Professor Thomas Parnell, of the University of Queensland in Brisbane, wished to show his students that pitch, the paving tar often used on roofs and roads, was a fluid not only on very hot days or just after being poured, but all the time. By doing so, he started one of the longest running experiments in history.
Pitch is a fluid, but we don't often see it move. It has a high viscosity; a high resistance to movement. It's only when the temperature gets high that it flows easily. Parnell started his demonstration in 1927 by melting down some pitch, making sure it was evenly mixed, and then pouring it into a funnel. The funnel was sealed at the bottom, to prevent the pitch from flowing right through. It wasn't until 1930 that the seal was removed. Parnell wanted to be sure that the pitch was completely cooled before the experiment could be started.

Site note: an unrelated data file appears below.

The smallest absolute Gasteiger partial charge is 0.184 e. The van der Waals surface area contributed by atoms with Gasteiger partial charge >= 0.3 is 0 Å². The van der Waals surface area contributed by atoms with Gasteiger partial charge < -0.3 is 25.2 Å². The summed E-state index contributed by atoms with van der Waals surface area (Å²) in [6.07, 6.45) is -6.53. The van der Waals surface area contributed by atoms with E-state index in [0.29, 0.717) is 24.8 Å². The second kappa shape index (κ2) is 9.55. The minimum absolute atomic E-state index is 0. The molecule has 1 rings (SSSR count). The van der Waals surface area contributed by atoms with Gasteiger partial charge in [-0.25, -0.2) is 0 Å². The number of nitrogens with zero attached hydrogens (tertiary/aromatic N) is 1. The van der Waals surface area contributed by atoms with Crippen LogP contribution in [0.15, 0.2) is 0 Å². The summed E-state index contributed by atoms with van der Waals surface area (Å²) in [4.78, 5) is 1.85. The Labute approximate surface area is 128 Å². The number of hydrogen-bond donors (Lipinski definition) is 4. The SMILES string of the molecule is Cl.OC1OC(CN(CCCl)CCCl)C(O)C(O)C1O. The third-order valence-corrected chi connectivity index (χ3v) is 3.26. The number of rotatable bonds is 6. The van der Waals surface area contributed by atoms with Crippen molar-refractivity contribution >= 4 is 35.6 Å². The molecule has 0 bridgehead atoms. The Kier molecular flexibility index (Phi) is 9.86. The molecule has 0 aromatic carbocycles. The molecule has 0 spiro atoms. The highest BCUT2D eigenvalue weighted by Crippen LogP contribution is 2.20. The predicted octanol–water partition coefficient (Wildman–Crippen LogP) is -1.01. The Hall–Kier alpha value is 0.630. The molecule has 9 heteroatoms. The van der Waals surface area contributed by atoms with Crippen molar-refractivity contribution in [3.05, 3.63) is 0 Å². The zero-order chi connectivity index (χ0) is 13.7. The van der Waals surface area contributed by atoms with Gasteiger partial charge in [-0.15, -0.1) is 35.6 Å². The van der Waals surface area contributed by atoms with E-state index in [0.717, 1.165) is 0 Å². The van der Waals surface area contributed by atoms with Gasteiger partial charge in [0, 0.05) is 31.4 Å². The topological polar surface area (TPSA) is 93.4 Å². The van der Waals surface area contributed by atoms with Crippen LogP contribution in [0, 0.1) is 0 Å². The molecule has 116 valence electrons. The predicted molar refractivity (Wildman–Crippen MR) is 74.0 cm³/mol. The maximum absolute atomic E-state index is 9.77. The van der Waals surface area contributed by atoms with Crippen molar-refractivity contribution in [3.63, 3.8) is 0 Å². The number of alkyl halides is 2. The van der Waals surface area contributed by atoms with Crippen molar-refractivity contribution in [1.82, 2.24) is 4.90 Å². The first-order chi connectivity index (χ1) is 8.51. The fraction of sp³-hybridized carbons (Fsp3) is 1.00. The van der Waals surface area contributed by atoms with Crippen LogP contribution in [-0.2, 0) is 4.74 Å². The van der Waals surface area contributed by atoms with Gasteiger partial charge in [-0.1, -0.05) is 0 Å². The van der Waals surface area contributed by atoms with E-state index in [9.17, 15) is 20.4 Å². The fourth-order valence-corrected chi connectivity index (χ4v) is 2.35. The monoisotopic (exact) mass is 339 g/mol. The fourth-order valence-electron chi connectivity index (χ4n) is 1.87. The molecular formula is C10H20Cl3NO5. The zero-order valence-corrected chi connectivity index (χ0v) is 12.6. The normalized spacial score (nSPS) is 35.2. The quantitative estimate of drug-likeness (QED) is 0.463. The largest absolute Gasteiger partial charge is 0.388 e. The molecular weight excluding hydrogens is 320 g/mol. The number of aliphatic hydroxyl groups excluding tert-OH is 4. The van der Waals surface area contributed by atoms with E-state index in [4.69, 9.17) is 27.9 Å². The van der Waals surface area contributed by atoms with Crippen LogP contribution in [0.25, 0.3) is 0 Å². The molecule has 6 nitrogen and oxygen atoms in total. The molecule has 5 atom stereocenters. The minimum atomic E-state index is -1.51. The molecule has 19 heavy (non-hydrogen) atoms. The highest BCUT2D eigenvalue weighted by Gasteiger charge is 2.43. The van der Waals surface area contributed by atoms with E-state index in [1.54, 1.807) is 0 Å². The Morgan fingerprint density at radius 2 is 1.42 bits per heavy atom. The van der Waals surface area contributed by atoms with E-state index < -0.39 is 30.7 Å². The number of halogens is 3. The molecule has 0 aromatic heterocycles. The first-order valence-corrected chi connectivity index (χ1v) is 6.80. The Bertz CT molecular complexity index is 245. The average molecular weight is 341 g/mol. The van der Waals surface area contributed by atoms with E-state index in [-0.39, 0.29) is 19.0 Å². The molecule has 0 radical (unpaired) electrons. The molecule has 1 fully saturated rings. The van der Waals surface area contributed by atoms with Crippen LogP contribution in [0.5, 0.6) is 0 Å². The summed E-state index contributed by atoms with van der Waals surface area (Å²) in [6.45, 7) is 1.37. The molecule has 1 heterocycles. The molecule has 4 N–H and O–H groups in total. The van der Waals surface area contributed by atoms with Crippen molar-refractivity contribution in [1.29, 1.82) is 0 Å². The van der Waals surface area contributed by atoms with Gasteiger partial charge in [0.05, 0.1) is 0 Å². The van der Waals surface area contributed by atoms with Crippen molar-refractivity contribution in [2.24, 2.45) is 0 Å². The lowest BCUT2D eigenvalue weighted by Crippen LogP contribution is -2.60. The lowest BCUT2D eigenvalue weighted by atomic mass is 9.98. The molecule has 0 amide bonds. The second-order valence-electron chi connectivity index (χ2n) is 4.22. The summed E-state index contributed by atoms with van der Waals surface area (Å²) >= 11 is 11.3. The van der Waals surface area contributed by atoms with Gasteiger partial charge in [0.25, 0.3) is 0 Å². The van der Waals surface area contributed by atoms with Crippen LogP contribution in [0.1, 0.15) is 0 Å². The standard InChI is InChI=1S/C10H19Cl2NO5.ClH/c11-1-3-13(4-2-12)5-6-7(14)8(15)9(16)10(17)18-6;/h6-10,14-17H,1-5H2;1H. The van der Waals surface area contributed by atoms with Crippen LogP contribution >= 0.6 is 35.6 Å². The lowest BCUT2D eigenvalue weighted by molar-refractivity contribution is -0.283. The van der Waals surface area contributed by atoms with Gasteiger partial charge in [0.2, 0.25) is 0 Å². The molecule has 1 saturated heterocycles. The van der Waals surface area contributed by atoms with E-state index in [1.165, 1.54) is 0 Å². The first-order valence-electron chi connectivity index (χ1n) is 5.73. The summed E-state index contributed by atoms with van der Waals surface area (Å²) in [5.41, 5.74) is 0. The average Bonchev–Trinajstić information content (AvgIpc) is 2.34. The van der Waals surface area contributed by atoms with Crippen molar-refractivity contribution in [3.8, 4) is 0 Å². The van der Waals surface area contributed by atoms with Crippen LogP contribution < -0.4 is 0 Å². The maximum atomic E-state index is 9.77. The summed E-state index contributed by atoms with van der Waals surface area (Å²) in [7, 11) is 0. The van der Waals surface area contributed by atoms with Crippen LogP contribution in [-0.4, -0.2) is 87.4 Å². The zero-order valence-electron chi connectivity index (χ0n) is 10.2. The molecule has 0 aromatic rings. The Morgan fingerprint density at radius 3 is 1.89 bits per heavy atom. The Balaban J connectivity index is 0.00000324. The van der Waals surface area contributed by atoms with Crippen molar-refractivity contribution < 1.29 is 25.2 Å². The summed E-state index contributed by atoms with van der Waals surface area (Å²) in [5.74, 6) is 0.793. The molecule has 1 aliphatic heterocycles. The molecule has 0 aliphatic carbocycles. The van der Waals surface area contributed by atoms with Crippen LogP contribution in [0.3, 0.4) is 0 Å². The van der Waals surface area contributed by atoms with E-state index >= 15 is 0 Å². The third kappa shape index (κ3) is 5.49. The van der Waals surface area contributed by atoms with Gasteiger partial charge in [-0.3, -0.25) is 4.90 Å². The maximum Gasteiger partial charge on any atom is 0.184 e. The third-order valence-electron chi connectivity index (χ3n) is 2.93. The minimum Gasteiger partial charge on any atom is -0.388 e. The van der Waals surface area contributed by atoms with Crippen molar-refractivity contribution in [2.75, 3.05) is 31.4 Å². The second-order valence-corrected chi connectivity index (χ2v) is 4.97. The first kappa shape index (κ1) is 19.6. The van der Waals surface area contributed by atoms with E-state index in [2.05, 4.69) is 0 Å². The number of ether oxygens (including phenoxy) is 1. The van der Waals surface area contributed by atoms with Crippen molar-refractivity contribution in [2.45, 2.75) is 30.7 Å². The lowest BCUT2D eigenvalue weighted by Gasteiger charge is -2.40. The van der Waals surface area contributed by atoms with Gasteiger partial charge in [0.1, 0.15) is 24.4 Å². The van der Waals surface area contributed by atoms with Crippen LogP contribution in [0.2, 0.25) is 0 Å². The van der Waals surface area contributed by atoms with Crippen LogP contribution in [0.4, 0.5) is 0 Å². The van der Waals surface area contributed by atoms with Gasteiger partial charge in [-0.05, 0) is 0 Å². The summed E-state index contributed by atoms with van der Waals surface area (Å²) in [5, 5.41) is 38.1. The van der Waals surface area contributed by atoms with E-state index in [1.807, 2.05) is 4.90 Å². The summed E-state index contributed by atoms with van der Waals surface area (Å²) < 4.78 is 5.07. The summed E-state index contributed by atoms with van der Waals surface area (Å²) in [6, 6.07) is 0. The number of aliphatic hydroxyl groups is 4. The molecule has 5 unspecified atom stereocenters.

The tip of the funnel was opened and students waited for the first drip. They then graduated, and a new batch of students waited for the drip. They graduated, and the next batch of students saw the first drip of pitch, which came in 1938. The next one came in 1947. The next in 1954. Drips came about once every decade, except the seventies when two drops fell, one in 1970 and once in 1979 (it was a rockin' time). The nineties, on the other hand, were dropless. The overall rate of the drips has slowed down. The last one was in 2000, and the next drip is expected in 2012. The slow-down could be because of less pressure from above, or it could be because the climate and temperature of the experiment is being controlled more now than it was in the first half of the twentieth century.
A webcam is recording this drop-to-be, and can be found here. (Windows Media Format)